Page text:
1. 59 newborns are diagnosed with Neonatal Abstinence Syndrome (NAS) every day.
This can result in infants that have body shakes, seizures, twitching, fussiness, poor feeding/sucking, slow weight gain, trouble sleeping, and more. As NAS occurs as a result of drug withdrawal upon birth, we need to be prepared to support infants who have experienced drug exposure and their birth mothers.
“Children and families are worth it.”
2. It makes a difference when you know someone’s story.
You can hear statistics all day about parents that have to place their children into foster care; however, that isn’t the whole picture. When you get down in the trenches and hear people’s stories, your eyes are opened with compassion for them. You see moms who have been struggling with addiction their entire lives and families that are broken. As Heather reminds us, these aren’t bad people, they are broken people who love their babies.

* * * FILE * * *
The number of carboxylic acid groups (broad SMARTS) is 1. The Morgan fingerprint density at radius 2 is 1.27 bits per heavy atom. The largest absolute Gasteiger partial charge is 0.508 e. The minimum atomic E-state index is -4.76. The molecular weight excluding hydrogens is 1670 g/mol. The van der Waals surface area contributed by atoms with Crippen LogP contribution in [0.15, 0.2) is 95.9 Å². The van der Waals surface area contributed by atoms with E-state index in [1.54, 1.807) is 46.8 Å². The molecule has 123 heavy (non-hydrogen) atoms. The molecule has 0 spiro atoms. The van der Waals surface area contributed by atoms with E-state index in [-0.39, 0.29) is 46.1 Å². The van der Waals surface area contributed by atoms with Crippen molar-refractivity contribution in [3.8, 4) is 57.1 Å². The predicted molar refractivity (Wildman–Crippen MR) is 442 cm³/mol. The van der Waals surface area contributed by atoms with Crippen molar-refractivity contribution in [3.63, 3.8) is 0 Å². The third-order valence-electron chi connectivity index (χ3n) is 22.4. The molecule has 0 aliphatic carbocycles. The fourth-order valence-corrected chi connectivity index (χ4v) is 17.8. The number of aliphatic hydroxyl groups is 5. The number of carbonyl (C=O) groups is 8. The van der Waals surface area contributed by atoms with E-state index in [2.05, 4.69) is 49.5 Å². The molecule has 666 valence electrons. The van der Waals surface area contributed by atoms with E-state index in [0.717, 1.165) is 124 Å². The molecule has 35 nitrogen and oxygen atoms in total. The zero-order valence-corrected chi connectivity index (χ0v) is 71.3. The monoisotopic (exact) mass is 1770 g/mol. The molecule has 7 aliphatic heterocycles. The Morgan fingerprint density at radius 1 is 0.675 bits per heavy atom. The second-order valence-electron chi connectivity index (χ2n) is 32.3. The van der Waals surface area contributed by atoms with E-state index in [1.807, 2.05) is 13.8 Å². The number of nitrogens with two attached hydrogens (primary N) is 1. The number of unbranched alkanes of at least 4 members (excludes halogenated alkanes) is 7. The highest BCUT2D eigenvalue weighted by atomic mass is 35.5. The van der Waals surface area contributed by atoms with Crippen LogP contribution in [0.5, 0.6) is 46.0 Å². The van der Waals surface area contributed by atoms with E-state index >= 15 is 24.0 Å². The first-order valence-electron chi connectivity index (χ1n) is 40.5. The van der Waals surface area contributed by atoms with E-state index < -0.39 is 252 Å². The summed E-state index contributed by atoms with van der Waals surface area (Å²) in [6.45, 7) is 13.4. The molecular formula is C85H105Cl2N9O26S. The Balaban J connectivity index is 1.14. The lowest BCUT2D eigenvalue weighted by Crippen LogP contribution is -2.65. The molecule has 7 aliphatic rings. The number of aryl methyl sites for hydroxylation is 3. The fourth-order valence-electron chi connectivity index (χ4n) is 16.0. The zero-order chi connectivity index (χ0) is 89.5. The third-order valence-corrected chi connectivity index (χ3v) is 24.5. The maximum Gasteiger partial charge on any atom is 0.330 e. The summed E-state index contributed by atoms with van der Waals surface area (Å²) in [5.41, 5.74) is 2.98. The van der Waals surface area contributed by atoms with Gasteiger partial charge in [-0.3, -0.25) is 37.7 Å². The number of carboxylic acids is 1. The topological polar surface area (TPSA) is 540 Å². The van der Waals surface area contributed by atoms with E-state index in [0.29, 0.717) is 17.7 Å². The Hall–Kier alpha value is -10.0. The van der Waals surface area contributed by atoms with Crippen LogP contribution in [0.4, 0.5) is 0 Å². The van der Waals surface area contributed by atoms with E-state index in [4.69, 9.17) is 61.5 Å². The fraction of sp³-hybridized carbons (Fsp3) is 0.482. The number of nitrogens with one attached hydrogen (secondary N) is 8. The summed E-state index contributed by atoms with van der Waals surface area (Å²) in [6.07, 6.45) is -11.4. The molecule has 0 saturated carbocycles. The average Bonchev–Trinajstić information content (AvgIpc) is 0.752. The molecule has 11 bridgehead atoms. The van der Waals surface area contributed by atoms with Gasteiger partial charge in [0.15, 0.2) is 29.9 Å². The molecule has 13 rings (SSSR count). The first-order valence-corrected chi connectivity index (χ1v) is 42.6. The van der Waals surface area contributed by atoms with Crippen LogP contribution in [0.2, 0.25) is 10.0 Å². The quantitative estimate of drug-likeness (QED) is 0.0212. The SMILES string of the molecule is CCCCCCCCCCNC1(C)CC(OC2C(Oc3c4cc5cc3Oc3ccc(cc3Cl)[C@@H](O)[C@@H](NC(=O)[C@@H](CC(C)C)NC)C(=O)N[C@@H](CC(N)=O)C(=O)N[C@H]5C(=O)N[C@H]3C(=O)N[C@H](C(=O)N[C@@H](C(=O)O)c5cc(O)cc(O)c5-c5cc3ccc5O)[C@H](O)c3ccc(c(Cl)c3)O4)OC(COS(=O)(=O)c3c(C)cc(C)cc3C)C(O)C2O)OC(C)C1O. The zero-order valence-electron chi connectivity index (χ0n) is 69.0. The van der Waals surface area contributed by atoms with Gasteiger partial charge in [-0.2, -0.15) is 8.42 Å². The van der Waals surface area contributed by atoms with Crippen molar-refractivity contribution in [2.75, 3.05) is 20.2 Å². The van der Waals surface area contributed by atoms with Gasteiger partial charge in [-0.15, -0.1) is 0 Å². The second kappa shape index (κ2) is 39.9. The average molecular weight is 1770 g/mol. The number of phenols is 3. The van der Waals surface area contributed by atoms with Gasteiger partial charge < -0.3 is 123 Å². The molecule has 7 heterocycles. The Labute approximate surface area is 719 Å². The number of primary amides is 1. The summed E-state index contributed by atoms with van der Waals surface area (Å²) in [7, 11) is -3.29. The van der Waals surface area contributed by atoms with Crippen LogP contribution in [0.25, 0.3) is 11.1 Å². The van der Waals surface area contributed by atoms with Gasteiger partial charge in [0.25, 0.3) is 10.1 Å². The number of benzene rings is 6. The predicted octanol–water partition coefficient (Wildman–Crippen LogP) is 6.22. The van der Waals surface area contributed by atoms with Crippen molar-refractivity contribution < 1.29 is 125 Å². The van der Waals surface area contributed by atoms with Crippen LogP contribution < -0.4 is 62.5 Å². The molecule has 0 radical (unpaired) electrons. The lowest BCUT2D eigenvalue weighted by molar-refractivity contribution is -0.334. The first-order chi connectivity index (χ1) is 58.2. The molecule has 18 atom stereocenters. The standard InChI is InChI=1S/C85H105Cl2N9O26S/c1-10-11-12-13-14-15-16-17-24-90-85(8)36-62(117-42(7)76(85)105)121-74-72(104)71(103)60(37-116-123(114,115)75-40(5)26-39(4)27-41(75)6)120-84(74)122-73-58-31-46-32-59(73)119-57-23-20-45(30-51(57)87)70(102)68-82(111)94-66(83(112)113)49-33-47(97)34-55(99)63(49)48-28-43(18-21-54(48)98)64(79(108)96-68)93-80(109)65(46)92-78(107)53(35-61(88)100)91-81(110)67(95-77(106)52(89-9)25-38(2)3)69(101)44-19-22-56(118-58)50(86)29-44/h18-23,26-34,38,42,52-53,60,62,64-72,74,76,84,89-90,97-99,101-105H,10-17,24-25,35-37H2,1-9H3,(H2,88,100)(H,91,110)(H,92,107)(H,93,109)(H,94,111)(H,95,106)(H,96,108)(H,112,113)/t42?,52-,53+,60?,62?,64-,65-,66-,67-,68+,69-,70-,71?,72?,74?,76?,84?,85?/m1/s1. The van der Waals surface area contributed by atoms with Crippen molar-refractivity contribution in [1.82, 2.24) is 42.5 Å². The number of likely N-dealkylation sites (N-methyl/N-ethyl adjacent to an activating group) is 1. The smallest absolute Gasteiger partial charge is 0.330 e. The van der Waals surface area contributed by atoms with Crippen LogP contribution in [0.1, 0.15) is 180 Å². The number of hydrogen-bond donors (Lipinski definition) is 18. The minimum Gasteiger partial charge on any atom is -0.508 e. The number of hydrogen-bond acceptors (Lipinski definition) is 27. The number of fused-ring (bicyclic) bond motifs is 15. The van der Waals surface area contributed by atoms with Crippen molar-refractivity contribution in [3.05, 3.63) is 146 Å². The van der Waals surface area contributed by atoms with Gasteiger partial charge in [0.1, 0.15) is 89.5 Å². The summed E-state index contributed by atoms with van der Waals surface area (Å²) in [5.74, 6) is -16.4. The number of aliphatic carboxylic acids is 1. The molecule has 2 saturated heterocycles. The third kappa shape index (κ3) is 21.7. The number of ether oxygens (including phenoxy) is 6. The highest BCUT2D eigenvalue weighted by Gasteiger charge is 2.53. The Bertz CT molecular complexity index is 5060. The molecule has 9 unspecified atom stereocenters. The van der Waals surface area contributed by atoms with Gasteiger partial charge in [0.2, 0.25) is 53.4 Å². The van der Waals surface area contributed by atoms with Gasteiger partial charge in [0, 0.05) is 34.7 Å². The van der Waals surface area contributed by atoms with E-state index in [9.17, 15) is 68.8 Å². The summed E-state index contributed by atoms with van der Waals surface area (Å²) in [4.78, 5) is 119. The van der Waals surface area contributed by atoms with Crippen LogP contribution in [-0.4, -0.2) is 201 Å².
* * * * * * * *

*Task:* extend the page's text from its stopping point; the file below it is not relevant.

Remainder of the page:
“These aren’t scary, horrible people. These are moms that love their babies and are good moms.”
3. Cultivate a heart for reunification.
We’ve said this a few times on the podcast before, but it is worth repeating: the intended goal of foster care is not adoption primarily. As foster parents, respite care providers, caseworkers, or any other part of the foster care community, we need to be cheering for reunification. God has put us in such a position to be able to be the literal hands and feet of Jesus. We get to be vehicles to be part of bringing about His redemption for these families’ stories. That isn’t to say that it won’t come with grief or a sense of loss; it does! But when we see a broken family being made whole, we can celebrate in spite of our sadness that what was broken is now redeemed.
“Reunification or family preservation is just a small snippet of heaven on earth.”